his interests to an area which he finds intellectually encompassable? In all this wealth of published material, is it true
that everything represents a new discovery, or a worth while contribution, or even a demonstrable fact? Unfortunately, this
is not the case. It is that scholar with an intellect critically trained and cultured in the processes of sound, scientific
investigation who can best sift the real from the unreal, the true from the untrue, the too frequently spurious claims of
the advertising aimed at the medical profession from the scientifically established fact.
True education is a process in which the factual knowledge is but incidental to the acquisition of the ability accurately
to utilize that factual knowledge as the tools with which to work. Students may achieve honor standing in many areas of so-called
education by the development of what may be referred to as "flypaper memories". It is this type of medical educational
institution which the Council on Medical Education of the American Medical Association and the Association of American Medical
Colleges rightly shun in giving their stamp of approval.
The alternate pattern that of the basic introduction to the methods of research, to the patterns of thought of research, and
to the patterns of acquisition of information in research helps to gain for the student the same critical analytical approach
to everything he may seek to learn in the medical world. This is not something most of us can learn as members of large groups.
It is something we learn as individuals working under the personal close guidance of someone experienced in the scientific
method. Even though the classes in some of our medical schools may number up to 200 students, our schools in major measure
endeavor to break the student body down into groups small enough so that each student becomes fairly intimately acquainted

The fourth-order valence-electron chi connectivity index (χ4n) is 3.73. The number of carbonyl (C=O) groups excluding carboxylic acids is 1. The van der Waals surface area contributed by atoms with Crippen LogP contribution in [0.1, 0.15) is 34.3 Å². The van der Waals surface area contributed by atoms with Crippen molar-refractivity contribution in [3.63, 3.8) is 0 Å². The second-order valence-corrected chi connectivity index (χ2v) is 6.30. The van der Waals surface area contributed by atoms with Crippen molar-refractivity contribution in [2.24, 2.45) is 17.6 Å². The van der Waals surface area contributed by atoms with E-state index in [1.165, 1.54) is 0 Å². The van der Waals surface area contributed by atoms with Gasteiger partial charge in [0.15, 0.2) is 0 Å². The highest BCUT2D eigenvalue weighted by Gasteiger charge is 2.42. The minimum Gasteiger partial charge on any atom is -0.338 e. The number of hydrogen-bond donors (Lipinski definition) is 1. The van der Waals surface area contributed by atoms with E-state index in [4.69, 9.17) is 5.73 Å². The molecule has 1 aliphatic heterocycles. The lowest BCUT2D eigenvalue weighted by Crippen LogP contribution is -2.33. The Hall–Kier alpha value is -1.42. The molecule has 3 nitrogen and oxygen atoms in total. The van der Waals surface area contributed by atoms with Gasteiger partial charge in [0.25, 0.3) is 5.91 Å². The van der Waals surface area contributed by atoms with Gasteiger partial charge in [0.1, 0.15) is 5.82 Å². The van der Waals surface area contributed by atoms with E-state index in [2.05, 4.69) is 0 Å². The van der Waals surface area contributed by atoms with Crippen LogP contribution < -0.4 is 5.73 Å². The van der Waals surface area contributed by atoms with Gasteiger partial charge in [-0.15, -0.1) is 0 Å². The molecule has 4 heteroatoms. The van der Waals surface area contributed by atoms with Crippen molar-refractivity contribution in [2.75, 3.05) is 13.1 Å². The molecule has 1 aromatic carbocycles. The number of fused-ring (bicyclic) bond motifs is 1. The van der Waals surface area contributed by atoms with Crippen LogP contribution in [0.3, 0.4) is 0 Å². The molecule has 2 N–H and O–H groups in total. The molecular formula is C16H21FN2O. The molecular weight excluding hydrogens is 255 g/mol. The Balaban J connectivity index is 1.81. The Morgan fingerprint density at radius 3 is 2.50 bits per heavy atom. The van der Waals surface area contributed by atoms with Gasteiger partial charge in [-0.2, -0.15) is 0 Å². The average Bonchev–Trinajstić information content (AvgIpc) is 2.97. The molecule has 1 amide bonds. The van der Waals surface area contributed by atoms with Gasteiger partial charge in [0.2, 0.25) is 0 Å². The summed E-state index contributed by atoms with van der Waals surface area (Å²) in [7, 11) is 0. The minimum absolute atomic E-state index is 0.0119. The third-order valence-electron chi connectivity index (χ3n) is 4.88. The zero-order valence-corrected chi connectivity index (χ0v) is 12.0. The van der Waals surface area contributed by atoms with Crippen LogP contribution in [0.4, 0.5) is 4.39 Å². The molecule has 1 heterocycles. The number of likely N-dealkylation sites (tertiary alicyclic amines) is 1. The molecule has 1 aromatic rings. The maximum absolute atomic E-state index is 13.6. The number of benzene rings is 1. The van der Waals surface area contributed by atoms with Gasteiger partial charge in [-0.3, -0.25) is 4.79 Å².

with at least one member of the faculty in nearly all major departments. In such small groups the diagnostic and therapeutic
problems of individual patients are approached as though they also were research projects.
It is the belief of many of us in our medical school faculties that a background of approach of this character to scientific
and, in particular, to medical learning can best prepare our students for the rapidly changing new panorama of advances to
which I have already alluded. In the course of utilization of such approaches, the student finds himself motivated to assimilate
with rather surprising ease an immense amount of factual material. He now can see a purpose in having this factual material
at his fingertips, and he utilizes it as it comes within his grasp. In pursuing a research project in each of several areas,
he may learn immensely more of factual material than his subsequent medical career may minimally demand, but since he will
have used this material with interest and excitement and frequently with real accomplishment, most of it his forever.
If I may go back to another consequence of the scientific explosion of the past 30 years, I would like to call attention to
the importance of scientific research on basic fundamental levels. The concentration on such fundamental types of investigation
has been so intense that the curriculum committees of some medical schools appear to me to have become confused. One medical
school has made all of the basic science obligatory while surgery is an elective. From the position in which I stand, I cannot
help looking with some bias on such a program. I find that the great bulk of the research work in progress in the clinical
departments in my own medical school is of a very fundamental nature. Most of us do our major experimental work in the experimental
animal laboratories as physiologists, biochemists, theoretical chemists, immunologists, basic physicists or members of other
fundamental fields. I myself have a Ph.D. degree in Surgery and Physiology and a Master of Science degree in physiology before
completing my surgical residency, Many of our recent advances in basic physiology and biochemistry have thus come from individuals
not formally members of basic science departments. The clinical sciences, therefore, maintain basic science parameters, and
in our good educational centers the clinical departments prepare graduate and undergraduate students alike for doing basic
work as well as so-called purely clinical work. In addition most medical schools provide an opportunity to drop out of medical
school for a year or two to gain an advanced degree in one of the medical sciences before completion of requirements for the
Having gone this far, perhaps I should tell you some of the things that you will not find in the usual medical school curriculum.